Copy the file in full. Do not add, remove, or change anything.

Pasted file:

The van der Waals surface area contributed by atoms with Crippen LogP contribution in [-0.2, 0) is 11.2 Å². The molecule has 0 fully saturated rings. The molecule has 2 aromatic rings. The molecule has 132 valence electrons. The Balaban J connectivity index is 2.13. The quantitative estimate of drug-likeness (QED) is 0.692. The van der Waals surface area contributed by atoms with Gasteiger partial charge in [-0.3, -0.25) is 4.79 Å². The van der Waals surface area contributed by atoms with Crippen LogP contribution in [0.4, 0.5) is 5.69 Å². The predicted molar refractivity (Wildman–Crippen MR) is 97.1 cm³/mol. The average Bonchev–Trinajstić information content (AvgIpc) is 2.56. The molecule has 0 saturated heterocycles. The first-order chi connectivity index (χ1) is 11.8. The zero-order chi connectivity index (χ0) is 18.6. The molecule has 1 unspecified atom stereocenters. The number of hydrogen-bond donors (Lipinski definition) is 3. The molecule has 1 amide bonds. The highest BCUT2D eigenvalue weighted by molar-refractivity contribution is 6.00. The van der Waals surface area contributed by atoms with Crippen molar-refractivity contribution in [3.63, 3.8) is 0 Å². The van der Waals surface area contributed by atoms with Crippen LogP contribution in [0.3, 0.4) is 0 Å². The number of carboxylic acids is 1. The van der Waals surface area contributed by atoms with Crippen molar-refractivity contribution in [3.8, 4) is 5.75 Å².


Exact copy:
The van der Waals surface area contributed by atoms with Crippen LogP contribution in [-0.2, 0) is 11.2 Å². The molecule has 0 fully saturated rings. The molecule has 2 aromatic rings. The molecule has 132 valence electrons. The Balaban J connectivity index is 2.13. The quantitative estimate of drug-likeness (QED) is 0.692. The van der Waals surface area contributed by atoms with Gasteiger partial charge in [-0.3, -0.25) is 4.79 Å². The van der Waals surface area contributed by atoms with Crippen LogP contribution in [0.4, 0.5) is 5.69 Å². The predicted molar refractivity (Wildman–Crippen MR) is 97.1 cm³/mol. The average Bonchev–Trinajstić information content (AvgIpc) is 2.56. The molecule has 0 saturated heterocycles. The first-order chi connectivity index (χ1) is 11.8. The zero-order chi connectivity index (χ0) is 18.6. The molecule has 1 unspecified atom stereocenters. The number of hydrogen-bond donors (Lipinski definition) is 3. The molecule has 1 amide bonds. The highest BCUT2D eigenvalue weighted by molar-refractivity contribution is 6.00. The van der Waals surface area contributed by atoms with Crippen molar-refractivity contribution in [3.63, 3.8) is 0 Å². The van der Waals surface area contributed by atoms with Crippen LogP contribution in [0.3, 0.4) is 0 Å². The number of carboxylic acids is 1. The van der Waals surface area contributed by atoms with Crippen molar-refractivity contribution in [3.8, 4) is 5.75 Å².